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Consortium to tackle genome research project
by David Hutton  | 

BETHESDA, Md.—An international research consortium has unveiled plans for the 1000 Genomes Project, an ambitious effort that will involve sequencing the genomes of at least 1,000 people from around the world to create the most detailed and medically useful picture to date of human genetic variation, giving scientists the opportunity to transform the genomic information into tools that medical researchers can use to understand common disease.
The detailed map of human genetic variation will be used by many researchers seeking to relate genetic variation to particular diseases.
Goals of the project include producing a catalog of variants that are present at 1 percent or greater frequency in the human population across most of the genome, and down to 0.5 percent or lower within genes. The catalog that is developed will be used by researchers in future studies of people with particular diseases.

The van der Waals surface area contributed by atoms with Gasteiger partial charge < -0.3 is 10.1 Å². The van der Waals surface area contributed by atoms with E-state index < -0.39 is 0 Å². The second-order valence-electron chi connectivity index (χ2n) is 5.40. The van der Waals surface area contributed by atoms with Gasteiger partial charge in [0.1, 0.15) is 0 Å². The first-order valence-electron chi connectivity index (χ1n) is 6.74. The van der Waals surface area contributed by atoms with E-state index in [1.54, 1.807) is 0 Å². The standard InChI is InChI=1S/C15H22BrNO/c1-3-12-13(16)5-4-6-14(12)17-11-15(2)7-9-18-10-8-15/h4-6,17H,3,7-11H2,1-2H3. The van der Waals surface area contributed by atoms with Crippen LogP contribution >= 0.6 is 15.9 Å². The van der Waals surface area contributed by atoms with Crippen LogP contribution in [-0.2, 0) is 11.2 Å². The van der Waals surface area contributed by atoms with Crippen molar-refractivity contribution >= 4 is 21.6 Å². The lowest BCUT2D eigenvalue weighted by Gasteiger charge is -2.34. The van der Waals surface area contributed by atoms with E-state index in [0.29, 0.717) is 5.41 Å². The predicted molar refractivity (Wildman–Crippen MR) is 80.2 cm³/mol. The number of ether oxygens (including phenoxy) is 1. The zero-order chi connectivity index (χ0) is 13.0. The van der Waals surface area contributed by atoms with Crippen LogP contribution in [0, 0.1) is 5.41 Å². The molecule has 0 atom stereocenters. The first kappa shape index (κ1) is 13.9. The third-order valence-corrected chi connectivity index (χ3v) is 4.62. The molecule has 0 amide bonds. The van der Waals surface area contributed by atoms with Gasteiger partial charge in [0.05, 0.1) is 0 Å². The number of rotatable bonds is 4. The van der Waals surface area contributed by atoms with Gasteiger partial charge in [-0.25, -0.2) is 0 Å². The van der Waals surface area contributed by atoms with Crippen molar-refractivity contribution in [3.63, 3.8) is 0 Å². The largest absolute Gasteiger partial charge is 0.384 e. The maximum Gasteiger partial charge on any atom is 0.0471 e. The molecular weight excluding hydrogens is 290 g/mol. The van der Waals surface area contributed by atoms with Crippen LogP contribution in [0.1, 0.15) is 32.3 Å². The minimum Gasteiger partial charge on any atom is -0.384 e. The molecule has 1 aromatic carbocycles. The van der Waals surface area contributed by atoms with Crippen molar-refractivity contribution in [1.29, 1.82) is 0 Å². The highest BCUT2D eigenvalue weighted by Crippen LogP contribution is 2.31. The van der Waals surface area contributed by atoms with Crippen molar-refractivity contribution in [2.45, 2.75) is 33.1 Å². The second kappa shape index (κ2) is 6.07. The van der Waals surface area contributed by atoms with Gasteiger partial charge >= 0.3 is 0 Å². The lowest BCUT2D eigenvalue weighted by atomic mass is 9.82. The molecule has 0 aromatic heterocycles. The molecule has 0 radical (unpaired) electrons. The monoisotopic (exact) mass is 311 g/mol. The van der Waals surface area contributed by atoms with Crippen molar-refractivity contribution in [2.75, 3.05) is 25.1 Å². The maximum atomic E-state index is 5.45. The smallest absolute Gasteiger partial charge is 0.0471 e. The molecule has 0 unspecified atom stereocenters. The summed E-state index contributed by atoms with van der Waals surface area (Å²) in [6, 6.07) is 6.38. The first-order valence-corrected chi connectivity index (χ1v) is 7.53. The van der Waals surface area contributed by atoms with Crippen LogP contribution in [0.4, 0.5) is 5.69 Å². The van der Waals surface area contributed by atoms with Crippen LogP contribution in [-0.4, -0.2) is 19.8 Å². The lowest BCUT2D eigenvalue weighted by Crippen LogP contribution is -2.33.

The project will map the single-letter differences in people's DNA and will produce structural variants, providing a deeper understanding of human genetic variation and opening the door to many other new findings of significance to both medicine and basic human biology.
The project depends on large-scale implementation of several new sequencing platforms. Using standard DNA sequencing technologies, the effort would likely cost more than $500 million. Project leaders expect the costs to be lower—from $30 million to $50 million—because of the project's pioneering efforts to use new sequencing technologies.
The project will receive support from the Wellcome Trust Sanger Institute in Hinxton, England, the Beijing Genomics Institute, Shenzhen (BGI Shenzhen) in China and the NHGRI.
Sequencing work will be carried out at the Sanger Institute, BGI Shenzhen and National Human Genome Research Institute's (NHGRI) Large-Scale Sequencing Network, which includes the Broad Institute of MIT and Harvard; the Washington University Genome Sequencing Center at the Washington University School of Medicine in St. Louis; and the Human Genome Sequencing Center at the Baylor College of Medicine in Houston.
The data generated by the project will be held by and distributed from the European Bioinformatics Institute and the National Center for Biotechnology Information, which is part of NIH.



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